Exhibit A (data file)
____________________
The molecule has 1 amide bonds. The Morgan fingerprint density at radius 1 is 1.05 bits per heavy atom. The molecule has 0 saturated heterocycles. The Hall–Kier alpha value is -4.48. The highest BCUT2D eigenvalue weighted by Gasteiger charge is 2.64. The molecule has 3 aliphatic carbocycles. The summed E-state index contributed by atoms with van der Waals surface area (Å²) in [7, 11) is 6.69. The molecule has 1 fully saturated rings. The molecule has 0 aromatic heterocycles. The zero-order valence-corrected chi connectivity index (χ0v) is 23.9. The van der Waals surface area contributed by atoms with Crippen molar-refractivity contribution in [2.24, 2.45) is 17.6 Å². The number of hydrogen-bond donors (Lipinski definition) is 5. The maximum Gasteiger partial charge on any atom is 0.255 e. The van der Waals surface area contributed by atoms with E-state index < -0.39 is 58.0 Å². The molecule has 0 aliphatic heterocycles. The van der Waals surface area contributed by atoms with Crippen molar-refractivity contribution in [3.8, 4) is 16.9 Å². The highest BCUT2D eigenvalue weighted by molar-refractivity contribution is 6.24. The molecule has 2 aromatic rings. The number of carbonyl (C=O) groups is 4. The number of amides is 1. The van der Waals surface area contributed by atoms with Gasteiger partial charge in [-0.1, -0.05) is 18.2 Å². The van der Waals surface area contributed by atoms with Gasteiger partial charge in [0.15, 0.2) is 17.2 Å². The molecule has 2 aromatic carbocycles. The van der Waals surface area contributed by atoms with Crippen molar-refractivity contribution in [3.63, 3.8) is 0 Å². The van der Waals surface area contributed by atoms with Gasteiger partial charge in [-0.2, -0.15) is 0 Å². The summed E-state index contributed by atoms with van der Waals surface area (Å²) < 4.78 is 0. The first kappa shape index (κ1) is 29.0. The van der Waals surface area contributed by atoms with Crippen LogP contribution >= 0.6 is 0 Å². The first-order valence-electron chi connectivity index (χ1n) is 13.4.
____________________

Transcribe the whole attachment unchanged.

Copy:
The molecule has 1 amide bonds. The Morgan fingerprint density at radius 1 is 1.05 bits per heavy atom. The molecule has 0 saturated heterocycles. The Hall–Kier alpha value is -4.48. The highest BCUT2D eigenvalue weighted by Gasteiger charge is 2.64. The molecule has 3 aliphatic carbocycles. The summed E-state index contributed by atoms with van der Waals surface area (Å²) in [7, 11) is 6.69. The molecule has 1 fully saturated rings. The molecule has 0 aromatic heterocycles. The zero-order valence-corrected chi connectivity index (χ0v) is 23.9. The van der Waals surface area contributed by atoms with Crippen molar-refractivity contribution in [2.24, 2.45) is 17.6 Å². The number of hydrogen-bond donors (Lipinski definition) is 5. The maximum Gasteiger partial charge on any atom is 0.255 e. The van der Waals surface area contributed by atoms with E-state index < -0.39 is 58.0 Å². The molecule has 0 aliphatic heterocycles. The van der Waals surface area contributed by atoms with Crippen molar-refractivity contribution in [3.8, 4) is 16.9 Å². The highest BCUT2D eigenvalue weighted by molar-refractivity contribution is 6.24. The molecule has 2 aromatic rings. The number of carbonyl (C=O) groups is 4. The number of amides is 1. The van der Waals surface area contributed by atoms with Gasteiger partial charge in [-0.1, -0.05) is 18.2 Å². The van der Waals surface area contributed by atoms with Gasteiger partial charge in [0.15, 0.2) is 17.2 Å². The molecule has 2 aromatic carbocycles. The van der Waals surface area contributed by atoms with Crippen molar-refractivity contribution in [3.63, 3.8) is 0 Å². The van der Waals surface area contributed by atoms with Gasteiger partial charge in [-0.2, -0.15) is 0 Å². The summed E-state index contributed by atoms with van der Waals surface area (Å²) < 4.78 is 0. The first kappa shape index (κ1) is 29.0. The van der Waals surface area contributed by atoms with Crippen LogP contribution >= 0.6 is 0 Å². The first-order valence-electron chi connectivity index (χ1n) is 13.4.